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White Dust Print E-mail



In some instances after a new air cleaner is installed, the statement is made, "We have more dust now than we ever had." So let's talk about white dust.

White dust actually can be described as "clean dirt". Where it is located, an examination will show the user that it is largely lint. It is most noticeable on dark furniture or window sills, and is usually found in homes containing new furnishings such as carpeting, drapes, etc., which give off more lint than such items that have been used and cleaned for some time. The amount of lint generated is increased by activity in the air; especially by children, pets, and heavy house traffic.

Visable lint particles, like cigarette ashes, are heavy as compared to the extremely small, individual dirt particles which make up cigarette smoke. Their weight causes the lint particles to "fall out" on furniture, floors, etc., just as cigarette ashes fall to the floor while cigarette smoke particles remain suspended in the air. Dirt particles, such as heavy pieces of lint or ash, which do not remain airborne, never reach the electronic air cleaner and the unit cannot remove these cannot remove these air particles. Fortunately, the black, greasy dirt particles with the damaging stain power are light in weight, remain in the air stream, and do reach the electronic air cleaner. It is their removal from the air that keeps the lint clean and therefore more visible.

There is no question that the electronic air cleaner is capable of collecting lint in addition to other atmospheric contaminants. This is easily confirmed by examining the air entering side of the ionizing-collecting cell before it is washed. You will note that along with the black greasy dirt collected, there are lint particles that did stay airborne long enough to reach the air cleaner.

Lint from new furnishings will decrease with wear. The length of time depends on the amount and type of fabric in the furnishings and the air circulation. In some areas, a bedroom for example, a lint condition may always remain.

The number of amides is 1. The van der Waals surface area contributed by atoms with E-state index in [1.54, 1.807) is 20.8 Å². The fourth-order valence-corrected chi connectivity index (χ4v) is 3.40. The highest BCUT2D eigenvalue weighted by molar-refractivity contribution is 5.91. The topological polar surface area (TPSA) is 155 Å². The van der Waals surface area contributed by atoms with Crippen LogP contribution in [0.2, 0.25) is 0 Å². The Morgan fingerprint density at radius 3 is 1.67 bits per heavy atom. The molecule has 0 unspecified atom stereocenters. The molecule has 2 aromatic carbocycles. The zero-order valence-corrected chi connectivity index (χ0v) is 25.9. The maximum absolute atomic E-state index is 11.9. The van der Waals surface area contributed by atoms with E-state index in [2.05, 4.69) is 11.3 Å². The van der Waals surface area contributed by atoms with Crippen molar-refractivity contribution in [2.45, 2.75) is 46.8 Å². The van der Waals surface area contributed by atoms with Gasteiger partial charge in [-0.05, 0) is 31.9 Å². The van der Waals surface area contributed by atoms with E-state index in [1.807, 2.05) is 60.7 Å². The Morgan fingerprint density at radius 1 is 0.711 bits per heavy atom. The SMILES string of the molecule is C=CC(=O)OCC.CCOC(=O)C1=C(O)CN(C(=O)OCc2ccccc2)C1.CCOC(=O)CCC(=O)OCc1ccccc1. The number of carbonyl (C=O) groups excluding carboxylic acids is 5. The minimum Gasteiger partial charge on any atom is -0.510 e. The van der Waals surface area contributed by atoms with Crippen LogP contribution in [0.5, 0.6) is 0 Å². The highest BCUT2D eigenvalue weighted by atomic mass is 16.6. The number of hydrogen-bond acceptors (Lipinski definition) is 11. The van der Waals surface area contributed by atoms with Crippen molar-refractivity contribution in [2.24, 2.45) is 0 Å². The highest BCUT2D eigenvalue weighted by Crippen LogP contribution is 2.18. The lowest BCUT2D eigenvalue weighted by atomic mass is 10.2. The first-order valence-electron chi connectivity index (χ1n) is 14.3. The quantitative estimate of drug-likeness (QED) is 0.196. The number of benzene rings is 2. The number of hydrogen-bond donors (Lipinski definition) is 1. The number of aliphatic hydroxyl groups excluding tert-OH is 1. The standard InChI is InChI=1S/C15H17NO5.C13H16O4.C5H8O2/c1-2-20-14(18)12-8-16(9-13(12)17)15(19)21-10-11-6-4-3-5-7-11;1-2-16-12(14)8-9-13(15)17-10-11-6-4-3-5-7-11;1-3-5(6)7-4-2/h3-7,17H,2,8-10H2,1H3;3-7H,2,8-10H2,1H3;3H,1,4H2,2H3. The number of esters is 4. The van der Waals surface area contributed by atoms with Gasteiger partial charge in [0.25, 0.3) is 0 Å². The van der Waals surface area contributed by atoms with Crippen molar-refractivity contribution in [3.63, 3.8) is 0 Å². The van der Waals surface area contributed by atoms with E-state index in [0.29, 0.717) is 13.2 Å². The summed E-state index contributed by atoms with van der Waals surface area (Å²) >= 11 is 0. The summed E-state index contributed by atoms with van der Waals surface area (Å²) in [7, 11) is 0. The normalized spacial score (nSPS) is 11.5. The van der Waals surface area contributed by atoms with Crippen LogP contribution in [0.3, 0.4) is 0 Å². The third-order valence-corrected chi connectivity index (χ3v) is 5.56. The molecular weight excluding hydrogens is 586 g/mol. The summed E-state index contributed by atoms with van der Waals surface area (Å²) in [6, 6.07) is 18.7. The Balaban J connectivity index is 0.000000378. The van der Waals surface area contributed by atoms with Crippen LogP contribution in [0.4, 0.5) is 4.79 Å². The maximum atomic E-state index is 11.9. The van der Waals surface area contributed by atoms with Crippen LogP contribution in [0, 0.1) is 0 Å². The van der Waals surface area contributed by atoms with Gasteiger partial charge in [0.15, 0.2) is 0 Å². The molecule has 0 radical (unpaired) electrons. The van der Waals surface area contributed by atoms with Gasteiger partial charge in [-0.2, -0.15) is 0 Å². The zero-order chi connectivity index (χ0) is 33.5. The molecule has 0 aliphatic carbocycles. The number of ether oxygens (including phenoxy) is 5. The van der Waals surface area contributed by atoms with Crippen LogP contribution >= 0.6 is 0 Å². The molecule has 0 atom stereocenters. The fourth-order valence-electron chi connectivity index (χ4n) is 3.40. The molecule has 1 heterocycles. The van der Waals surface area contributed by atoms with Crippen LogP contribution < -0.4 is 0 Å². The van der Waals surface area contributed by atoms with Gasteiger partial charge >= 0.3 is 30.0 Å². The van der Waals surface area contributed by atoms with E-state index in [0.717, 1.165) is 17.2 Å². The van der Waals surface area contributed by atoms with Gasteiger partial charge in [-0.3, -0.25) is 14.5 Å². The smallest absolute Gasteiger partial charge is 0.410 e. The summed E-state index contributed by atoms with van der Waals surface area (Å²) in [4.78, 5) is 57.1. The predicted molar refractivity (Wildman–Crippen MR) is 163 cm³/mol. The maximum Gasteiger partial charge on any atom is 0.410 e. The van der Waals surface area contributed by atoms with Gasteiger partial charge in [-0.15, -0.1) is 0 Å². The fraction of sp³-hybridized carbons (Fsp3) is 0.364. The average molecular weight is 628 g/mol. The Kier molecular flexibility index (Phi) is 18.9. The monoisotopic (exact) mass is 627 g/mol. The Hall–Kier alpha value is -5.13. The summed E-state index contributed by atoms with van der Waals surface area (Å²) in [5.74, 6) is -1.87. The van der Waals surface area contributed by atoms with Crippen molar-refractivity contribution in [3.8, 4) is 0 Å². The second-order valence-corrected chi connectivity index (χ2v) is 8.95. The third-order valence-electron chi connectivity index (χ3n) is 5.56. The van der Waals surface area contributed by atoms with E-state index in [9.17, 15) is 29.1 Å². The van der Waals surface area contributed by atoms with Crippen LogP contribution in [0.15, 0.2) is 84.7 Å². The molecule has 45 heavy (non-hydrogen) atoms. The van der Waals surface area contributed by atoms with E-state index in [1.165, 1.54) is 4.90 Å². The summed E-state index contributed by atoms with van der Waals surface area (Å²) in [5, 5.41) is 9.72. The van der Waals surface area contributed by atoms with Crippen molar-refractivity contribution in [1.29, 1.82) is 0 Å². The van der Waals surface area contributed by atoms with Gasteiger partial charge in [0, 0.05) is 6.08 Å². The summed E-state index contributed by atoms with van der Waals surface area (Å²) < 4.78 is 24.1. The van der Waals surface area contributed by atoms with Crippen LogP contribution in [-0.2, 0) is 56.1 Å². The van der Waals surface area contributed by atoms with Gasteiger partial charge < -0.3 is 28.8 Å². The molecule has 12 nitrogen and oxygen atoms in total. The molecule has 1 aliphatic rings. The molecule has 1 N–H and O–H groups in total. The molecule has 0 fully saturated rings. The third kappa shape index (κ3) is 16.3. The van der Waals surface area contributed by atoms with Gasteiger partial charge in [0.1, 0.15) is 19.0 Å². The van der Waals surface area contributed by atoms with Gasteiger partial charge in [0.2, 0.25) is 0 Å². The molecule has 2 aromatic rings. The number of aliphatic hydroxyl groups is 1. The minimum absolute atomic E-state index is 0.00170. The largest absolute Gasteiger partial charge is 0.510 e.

Normally, continous fan operation (24 hours a day) will minimize this problem. If this cannot be accomplished, the controls should be set as near continous fan operation as possible. In some instances the use of a two speed fan motor is advantageous.

Cold air returns should not be restricted in any manner, particularly from rooms in which this lint is prevalent. If the returns in these rooms are blocked, the return air will seek another, longer path. In traveling a greater distance, lint fallout is increased. If rooms with higher evidence of "white dust" have no return air, it is recommended to add a return air vent, if possible.

Actually, the presence of large, clean lint particles is further proof that the air cleaner is doing its superior air cleaning job. Electronic air cleaners are dependent on the movement of air currents to bring the dirt particles to the unit for their removal. Weighty, non-airborne particles, such as ash, weigh too much to remain in the air currents while other particles, such as smoke, remain suspended and are carried to the electronic air cleaner for removal.